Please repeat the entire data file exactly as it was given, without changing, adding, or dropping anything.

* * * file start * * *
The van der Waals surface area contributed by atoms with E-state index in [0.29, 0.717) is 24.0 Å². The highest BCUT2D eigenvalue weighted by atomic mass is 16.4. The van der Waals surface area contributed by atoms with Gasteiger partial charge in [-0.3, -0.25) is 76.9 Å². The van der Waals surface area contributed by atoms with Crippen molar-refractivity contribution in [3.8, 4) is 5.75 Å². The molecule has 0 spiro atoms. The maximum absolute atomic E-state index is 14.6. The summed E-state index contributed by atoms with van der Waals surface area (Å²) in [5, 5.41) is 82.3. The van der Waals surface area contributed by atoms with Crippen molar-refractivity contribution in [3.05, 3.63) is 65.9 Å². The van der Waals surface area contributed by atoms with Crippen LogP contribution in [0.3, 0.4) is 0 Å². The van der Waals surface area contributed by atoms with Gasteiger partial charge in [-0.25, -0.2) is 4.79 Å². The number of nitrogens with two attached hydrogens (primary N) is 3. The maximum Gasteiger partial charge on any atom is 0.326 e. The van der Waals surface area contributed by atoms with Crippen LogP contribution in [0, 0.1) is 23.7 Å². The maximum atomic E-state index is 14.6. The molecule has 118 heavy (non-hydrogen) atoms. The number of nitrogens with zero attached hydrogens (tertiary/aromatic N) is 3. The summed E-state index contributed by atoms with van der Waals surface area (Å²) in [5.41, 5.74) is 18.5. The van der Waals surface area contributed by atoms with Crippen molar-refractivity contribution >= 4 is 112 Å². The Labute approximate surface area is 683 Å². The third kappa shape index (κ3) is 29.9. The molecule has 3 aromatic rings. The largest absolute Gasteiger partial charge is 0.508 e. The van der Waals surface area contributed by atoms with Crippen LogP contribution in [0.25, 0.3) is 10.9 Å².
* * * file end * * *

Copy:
The van der Waals surface area contributed by atoms with E-state index in [0.29, 0.717) is 24.0 Å². The highest BCUT2D eigenvalue weighted by atomic mass is 16.4. The van der Waals surface area contributed by atoms with Gasteiger partial charge in [-0.3, -0.25) is 76.9 Å². The van der Waals surface area contributed by atoms with Crippen molar-refractivity contribution in [3.8, 4) is 5.75 Å². The molecule has 0 spiro atoms. The maximum absolute atomic E-state index is 14.6. The summed E-state index contributed by atoms with van der Waals surface area (Å²) in [5, 5.41) is 82.3. The van der Waals surface area contributed by atoms with Crippen molar-refractivity contribution in [3.05, 3.63) is 65.9 Å². The van der Waals surface area contributed by atoms with Crippen LogP contribution in [0.3, 0.4) is 0 Å². The van der Waals surface area contributed by atoms with Gasteiger partial charge in [-0.25, -0.2) is 4.79 Å². The number of nitrogens with two attached hydrogens (primary N) is 3. The maximum Gasteiger partial charge on any atom is 0.326 e. The van der Waals surface area contributed by atoms with Crippen LogP contribution in [0, 0.1) is 23.7 Å². The maximum atomic E-state index is 14.6. The molecule has 118 heavy (non-hydrogen) atoms. The number of nitrogens with zero attached hydrogens (tertiary/aromatic N) is 3. The summed E-state index contributed by atoms with van der Waals surface area (Å²) in [5.41, 5.74) is 18.5. The van der Waals surface area contributed by atoms with Crippen molar-refractivity contribution >= 4 is 112 Å². The Labute approximate surface area is 683 Å². The third kappa shape index (κ3) is 29.9. The molecule has 3 aromatic rings. The largest absolute Gasteiger partial charge is 0.508 e. The van der Waals surface area contributed by atoms with Crippen LogP contribution in [0.25, 0.3) is 10.9 Å².